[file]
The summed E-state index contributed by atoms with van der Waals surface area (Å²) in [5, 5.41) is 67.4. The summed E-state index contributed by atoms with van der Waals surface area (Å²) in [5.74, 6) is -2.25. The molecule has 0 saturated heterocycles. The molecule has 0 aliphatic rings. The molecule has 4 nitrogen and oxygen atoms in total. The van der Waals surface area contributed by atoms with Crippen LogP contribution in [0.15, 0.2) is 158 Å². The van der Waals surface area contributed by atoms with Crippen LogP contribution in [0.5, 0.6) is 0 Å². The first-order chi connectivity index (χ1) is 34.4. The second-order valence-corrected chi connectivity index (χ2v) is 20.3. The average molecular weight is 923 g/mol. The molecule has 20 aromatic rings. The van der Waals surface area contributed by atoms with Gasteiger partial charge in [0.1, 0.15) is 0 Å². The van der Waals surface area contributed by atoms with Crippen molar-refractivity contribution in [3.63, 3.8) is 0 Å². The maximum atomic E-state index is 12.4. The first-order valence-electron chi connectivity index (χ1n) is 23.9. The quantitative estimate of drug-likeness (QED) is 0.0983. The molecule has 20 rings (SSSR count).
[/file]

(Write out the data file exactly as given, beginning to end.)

The summed E-state index contributed by atoms with van der Waals surface area (Å²) in [5, 5.41) is 67.4. The summed E-state index contributed by atoms with van der Waals surface area (Å²) in [5.74, 6) is -2.25. The molecule has 0 saturated heterocycles. The molecule has 0 aliphatic rings. The molecule has 4 nitrogen and oxygen atoms in total. The van der Waals surface area contributed by atoms with Crippen LogP contribution in [0.15, 0.2) is 158 Å². The van der Waals surface area contributed by atoms with Crippen LogP contribution in [0.5, 0.6) is 0 Å². The first-order chi connectivity index (χ1) is 34.4. The second-order valence-corrected chi connectivity index (χ2v) is 20.3. The average molecular weight is 923 g/mol. The molecule has 20 aromatic rings. The van der Waals surface area contributed by atoms with Gasteiger partial charge in [0.1, 0.15) is 0 Å². The van der Waals surface area contributed by atoms with Crippen molar-refractivity contribution in [3.63, 3.8) is 0 Å². The maximum atomic E-state index is 12.4. The first-order valence-electron chi connectivity index (χ1n) is 23.9. The quantitative estimate of drug-likeness (QED) is 0.0983. The molecule has 20 rings (SSSR count).